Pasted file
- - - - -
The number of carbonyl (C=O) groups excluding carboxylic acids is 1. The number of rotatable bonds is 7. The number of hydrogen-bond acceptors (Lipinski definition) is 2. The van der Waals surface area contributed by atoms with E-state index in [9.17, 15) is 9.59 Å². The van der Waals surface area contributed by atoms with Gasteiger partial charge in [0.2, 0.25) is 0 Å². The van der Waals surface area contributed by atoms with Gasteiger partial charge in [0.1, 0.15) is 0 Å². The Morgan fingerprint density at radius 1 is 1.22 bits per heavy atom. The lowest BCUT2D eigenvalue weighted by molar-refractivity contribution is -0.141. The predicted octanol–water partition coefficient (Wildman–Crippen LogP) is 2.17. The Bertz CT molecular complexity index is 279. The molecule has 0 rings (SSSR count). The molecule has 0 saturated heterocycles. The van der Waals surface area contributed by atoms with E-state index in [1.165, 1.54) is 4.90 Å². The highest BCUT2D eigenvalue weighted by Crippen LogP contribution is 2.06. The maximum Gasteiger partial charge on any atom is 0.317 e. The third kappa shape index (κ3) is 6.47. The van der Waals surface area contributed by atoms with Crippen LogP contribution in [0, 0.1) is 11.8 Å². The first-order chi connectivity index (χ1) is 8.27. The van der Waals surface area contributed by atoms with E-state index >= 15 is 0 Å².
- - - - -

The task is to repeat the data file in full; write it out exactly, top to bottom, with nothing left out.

The number of carbonyl (C=O) groups excluding carboxylic acids is 1. The number of rotatable bonds is 7. The number of hydrogen-bond acceptors (Lipinski definition) is 2. The van der Waals surface area contributed by atoms with E-state index in [9.17, 15) is 9.59 Å². The van der Waals surface area contributed by atoms with Gasteiger partial charge in [0.2, 0.25) is 0 Å². The van der Waals surface area contributed by atoms with Gasteiger partial charge in [0.1, 0.15) is 0 Å². The Morgan fingerprint density at radius 1 is 1.22 bits per heavy atom. The lowest BCUT2D eigenvalue weighted by molar-refractivity contribution is -0.141. The predicted octanol–water partition coefficient (Wildman–Crippen LogP) is 2.17. The Bertz CT molecular complexity index is 279. The molecule has 0 rings (SSSR count). The molecule has 0 saturated heterocycles. The van der Waals surface area contributed by atoms with E-state index in [1.165, 1.54) is 4.90 Å². The highest BCUT2D eigenvalue weighted by Crippen LogP contribution is 2.06. The maximum Gasteiger partial charge on any atom is 0.317 e. The third kappa shape index (κ3) is 6.47. The van der Waals surface area contributed by atoms with Crippen LogP contribution in [0, 0.1) is 11.8 Å². The first-order chi connectivity index (χ1) is 8.27. The van der Waals surface area contributed by atoms with E-state index >= 15 is 0 Å².